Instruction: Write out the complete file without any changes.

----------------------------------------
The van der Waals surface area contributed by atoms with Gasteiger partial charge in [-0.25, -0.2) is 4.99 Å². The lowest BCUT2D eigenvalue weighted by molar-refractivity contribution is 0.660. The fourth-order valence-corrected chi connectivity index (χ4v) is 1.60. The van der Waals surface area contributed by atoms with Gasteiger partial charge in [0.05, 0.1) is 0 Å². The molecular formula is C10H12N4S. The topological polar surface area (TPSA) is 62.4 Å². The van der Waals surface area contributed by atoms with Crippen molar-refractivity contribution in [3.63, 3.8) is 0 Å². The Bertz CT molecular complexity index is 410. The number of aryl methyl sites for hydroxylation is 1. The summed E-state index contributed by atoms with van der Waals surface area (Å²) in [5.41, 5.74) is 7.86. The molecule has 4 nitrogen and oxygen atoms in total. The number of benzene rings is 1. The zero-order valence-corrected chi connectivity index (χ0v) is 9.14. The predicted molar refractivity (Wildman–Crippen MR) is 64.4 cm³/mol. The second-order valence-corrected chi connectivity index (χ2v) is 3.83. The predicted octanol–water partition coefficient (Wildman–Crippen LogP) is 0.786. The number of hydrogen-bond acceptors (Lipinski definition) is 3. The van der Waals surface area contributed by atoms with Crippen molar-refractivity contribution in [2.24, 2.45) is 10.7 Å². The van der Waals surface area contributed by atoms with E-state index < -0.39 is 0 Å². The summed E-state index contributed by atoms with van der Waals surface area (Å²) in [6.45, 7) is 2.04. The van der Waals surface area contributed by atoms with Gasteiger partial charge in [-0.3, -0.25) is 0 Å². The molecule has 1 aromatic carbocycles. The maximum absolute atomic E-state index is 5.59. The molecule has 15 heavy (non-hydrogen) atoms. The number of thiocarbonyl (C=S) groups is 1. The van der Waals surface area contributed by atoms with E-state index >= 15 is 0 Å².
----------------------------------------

The van der Waals surface area contributed by atoms with Gasteiger partial charge in [-0.25, -0.2) is 4.99 Å². The lowest BCUT2D eigenvalue weighted by molar-refractivity contribution is 0.660. The fourth-order valence-corrected chi connectivity index (χ4v) is 1.60. The van der Waals surface area contributed by atoms with Gasteiger partial charge in [0.05, 0.1) is 0 Å². The molecular formula is C10H12N4S. The topological polar surface area (TPSA) is 62.4 Å². The van der Waals surface area contributed by atoms with Crippen molar-refractivity contribution in [3.63, 3.8) is 0 Å². The Bertz CT molecular complexity index is 410. The number of aryl methyl sites for hydroxylation is 1. The summed E-state index contributed by atoms with van der Waals surface area (Å²) in [5.41, 5.74) is 7.86. The molecule has 4 nitrogen and oxygen atoms in total. The number of benzene rings is 1. The zero-order valence-corrected chi connectivity index (χ0v) is 9.14. The predicted molar refractivity (Wildman–Crippen MR) is 64.4 cm³/mol. The second-order valence-corrected chi connectivity index (χ2v) is 3.83. The predicted octanol–water partition coefficient (Wildman–Crippen LogP) is 0.786. The number of hydrogen-bond acceptors (Lipinski definition) is 3. The van der Waals surface area contributed by atoms with Crippen molar-refractivity contribution in [2.24, 2.45) is 10.7 Å². The van der Waals surface area contributed by atoms with E-state index < -0.39 is 0 Å². The summed E-state index contributed by atoms with van der Waals surface area (Å²) in [6.45, 7) is 2.04. The van der Waals surface area contributed by atoms with Gasteiger partial charge in [-0.3, -0.25) is 0 Å². The molecule has 1 aromatic carbocycles. The maximum absolute atomic E-state index is 5.59. The molecule has 15 heavy (non-hydrogen) atoms. The number of thiocarbonyl (C=S) groups is 1. The van der Waals surface area contributed by atoms with E-state index >= 15 is 0 Å².